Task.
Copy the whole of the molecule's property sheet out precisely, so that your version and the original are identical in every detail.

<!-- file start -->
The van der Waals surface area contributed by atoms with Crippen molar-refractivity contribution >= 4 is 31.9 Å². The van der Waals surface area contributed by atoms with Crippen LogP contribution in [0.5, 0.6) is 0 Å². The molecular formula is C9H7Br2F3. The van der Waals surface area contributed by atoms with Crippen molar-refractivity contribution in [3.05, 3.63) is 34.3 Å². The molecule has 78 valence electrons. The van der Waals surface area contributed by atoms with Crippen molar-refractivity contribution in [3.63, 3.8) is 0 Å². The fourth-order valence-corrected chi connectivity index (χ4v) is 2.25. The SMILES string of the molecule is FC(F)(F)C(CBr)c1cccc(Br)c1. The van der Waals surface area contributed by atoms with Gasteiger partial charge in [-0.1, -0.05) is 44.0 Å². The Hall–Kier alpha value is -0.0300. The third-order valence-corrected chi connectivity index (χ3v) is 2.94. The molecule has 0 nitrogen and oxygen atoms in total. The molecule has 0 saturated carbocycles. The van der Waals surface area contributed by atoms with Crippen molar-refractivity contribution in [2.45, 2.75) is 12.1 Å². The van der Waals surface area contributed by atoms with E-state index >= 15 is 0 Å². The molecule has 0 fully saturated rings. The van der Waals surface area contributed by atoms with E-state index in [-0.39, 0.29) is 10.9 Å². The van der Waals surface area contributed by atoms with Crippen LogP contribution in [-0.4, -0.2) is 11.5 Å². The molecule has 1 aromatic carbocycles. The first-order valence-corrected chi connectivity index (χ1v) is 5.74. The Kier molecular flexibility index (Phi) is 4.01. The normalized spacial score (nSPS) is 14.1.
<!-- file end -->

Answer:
The van der Waals surface area contributed by atoms with Crippen molar-refractivity contribution >= 4 is 31.9 Å². The van der Waals surface area contributed by atoms with Crippen LogP contribution in [0.5, 0.6) is 0 Å². The molecular formula is C9H7Br2F3. The van der Waals surface area contributed by atoms with Crippen molar-refractivity contribution in [3.05, 3.63) is 34.3 Å². The molecule has 78 valence electrons. The van der Waals surface area contributed by atoms with Crippen molar-refractivity contribution in [3.63, 3.8) is 0 Å². The fourth-order valence-corrected chi connectivity index (χ4v) is 2.25. The SMILES string of the molecule is FC(F)(F)C(CBr)c1cccc(Br)c1. The van der Waals surface area contributed by atoms with Gasteiger partial charge in [-0.1, -0.05) is 44.0 Å². The Hall–Kier alpha value is -0.0300. The third-order valence-corrected chi connectivity index (χ3v) is 2.94. The molecule has 0 nitrogen and oxygen atoms in total. The molecule has 0 saturated carbocycles. The van der Waals surface area contributed by atoms with Crippen molar-refractivity contribution in [2.45, 2.75) is 12.1 Å². The van der Waals surface area contributed by atoms with E-state index >= 15 is 0 Å². The molecule has 0 fully saturated rings. The van der Waals surface area contributed by atoms with E-state index in [-0.39, 0.29) is 10.9 Å². The van der Waals surface area contributed by atoms with Crippen LogP contribution in [-0.4, -0.2) is 11.5 Å². The molecule has 1 aromatic carbocycles. The first-order valence-corrected chi connectivity index (χ1v) is 5.74. The Kier molecular flexibility index (Phi) is 4.01. The normalized spacial score (nSPS) is 14.1.